Pollushot Review

Pollushot Review

Oct 24, 2011

For most of us, the “battle” against pollution is just a metaphor; you’re not literally battling smog and toxic waste. Unless you’re Captain Planet, of course. But in Pollushot, you’re using fire to fight fire against an unusual array of machines that are constantly billowing out toxic smoke and chemicals.

Pollushot is a unique take on the shooter genre where you aren’t simply mashing the “attack” button to unleash a hail of bullets. Instead, you must catch bits of falling pollution and sling-shot them back at the enemy machines. The bits of pollution come in a variety of colors and behave different depending on color. It requires a little more strategy than you might be used to.

The gameplay can get intense as you get into the game. Trying to catch the bits of pollution while avoiding the enemy and its attacks requires a lot of precision movement. You move by touching the screen and dragging your slingshot around, making it easy to avoid most obstacles. However, because you shoot by touching the sling-shot and dragging it backwards, you might have more than a little trouble getting the sling-shot to respond correctly. Trying to move the sling-shot out of harm’s way quickly can be an impossible task if you don’t get it just right. In some cases, you might even end up pulling back the sling-shot instead of moving it, leaving it completely vulnerable to enemy attacks.

Pollushot features a rather unusual musical selection in “Danse Macabre,” a familiar tune that doesn’t quite fit in with the fast-paced gameplay. At times, the music can even slow the pace of the game, removing any sense of urgency that a more fitting soundtrack might bring to the game. Aside from the music, the sound effects are nice and make a perfect fit with what’s happening on the screen. The graphics look great and animate very smoothly.

Pollushot is certainly a different kind of game with an interesting premise and some unique gameplay, but it lacks in several areas. Notably, the spotty controls and the repetitive enemy types you’ll encounter as you play through each round. Furthermore, you need to achieve an extremely high number of points before you can progress to the next set of levels. You’ll more than likely find yourself fighting against the types enemies for a long time before unlocking the next level, which can become tedious and boring. And then, even if you do manage to unlock the next level, it’s just going to be more of the same, but with new enemy types.

While I don’t doubt many will enjoy the game despite the unusual controls and gameplay mechanic, I found myself not enjoying it at all. It’s certainly a novel game, with plenty of achievements and OpenFeint integration to keep you going, but with some tweaks and minor improvements, I think it could be a much better game.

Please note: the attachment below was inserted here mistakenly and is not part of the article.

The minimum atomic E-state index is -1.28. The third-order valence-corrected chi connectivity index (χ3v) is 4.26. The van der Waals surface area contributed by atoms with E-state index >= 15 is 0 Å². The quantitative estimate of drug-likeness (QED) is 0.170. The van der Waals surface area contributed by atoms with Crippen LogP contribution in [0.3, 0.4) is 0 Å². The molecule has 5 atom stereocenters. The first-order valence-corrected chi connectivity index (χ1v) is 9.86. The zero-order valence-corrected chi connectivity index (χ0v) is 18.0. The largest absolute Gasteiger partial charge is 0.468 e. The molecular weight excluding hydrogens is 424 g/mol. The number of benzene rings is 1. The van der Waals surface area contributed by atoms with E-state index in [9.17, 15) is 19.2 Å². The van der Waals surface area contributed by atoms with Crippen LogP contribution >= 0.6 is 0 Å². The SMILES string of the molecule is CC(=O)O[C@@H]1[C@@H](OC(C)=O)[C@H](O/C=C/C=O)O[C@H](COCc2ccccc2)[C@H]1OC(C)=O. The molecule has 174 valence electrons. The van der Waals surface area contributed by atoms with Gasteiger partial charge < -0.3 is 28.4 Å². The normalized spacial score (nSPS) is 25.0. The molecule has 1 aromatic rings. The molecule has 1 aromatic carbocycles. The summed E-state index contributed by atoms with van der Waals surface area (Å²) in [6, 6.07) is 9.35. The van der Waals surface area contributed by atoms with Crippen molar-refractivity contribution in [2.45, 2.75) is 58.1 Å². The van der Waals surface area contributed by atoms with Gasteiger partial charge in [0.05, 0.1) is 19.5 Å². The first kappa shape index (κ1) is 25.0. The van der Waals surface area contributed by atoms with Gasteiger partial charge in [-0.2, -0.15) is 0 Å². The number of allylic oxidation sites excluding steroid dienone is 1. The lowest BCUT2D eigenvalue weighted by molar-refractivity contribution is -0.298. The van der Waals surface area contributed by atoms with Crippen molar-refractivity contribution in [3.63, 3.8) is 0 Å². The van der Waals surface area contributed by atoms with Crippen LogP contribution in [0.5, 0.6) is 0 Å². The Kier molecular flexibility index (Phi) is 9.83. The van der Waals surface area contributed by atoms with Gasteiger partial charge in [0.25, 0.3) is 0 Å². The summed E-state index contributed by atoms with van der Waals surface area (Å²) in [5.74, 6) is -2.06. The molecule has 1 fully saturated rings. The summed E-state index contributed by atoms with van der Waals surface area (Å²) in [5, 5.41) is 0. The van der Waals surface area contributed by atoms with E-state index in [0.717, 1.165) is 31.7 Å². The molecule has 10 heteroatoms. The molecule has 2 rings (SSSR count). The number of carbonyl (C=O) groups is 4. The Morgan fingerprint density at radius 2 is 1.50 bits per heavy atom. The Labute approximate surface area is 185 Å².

Pollushot Review Rundown

Graphics/Sound - The fun visuals and special effects go a long way towards making this game stand out. However, a song like "Danse Macabre" seems an unusual choice for an action game. Parts of the song slow down and remove the sense of urgency a game like this needs. It just seems very out of place.
Controls - I really have to say, I wasn't too impressed by the controls in this game. It seems like they had a tendency of pulling to the left a bit, making it difficult to aim. What's worse is when you try to drag the slingshot out of harm's way and end up pulling the shot back, instead, leaving you helpless to crash into oncoming objects. Pollushot feature an alternate control method, but it's really not much better. In fact, I found it to be worse.
Gameplay - Changing things up from your "standard shooter," Pollushot requires a bit more strategy than most games in that genre. Unfortunately, I'm not a big fan of the slingshot mechanic, despite the unique challenge it presents.
Replay Value - One of the bigger problems I had with Pollushot is that there isn't enough variety to keep things interesting. As you go round after round, you're constantly engaging the same enemies over and over. Meanwhile, getting to the next level requires such a high amount of points that you need to be very good at this game in order to get there.
Overall - I can't exactly say I enjoyed my time with Pollushot. It's an interesting game with a unique take on the shooter genre, but the slingshot mechanic didn't grow on me. Nor did the repetitive enemy types and odd musical selection. Thankfully, you can just turn down the music, but there isn't much hope for the other problems.

App available on the Google Play Store »

Dale Culp
Dale Culp has been writing about video games in print and on the web for the better part of the last 10 years. From the Atari 2600 to the Xbox 360 and beyond, he's covered just about everything. You'll find his work in places such as TheWeekender.com, GoLackawanna.com, Gamesylvania.com, EscapistMagazine.com and even IGN.com
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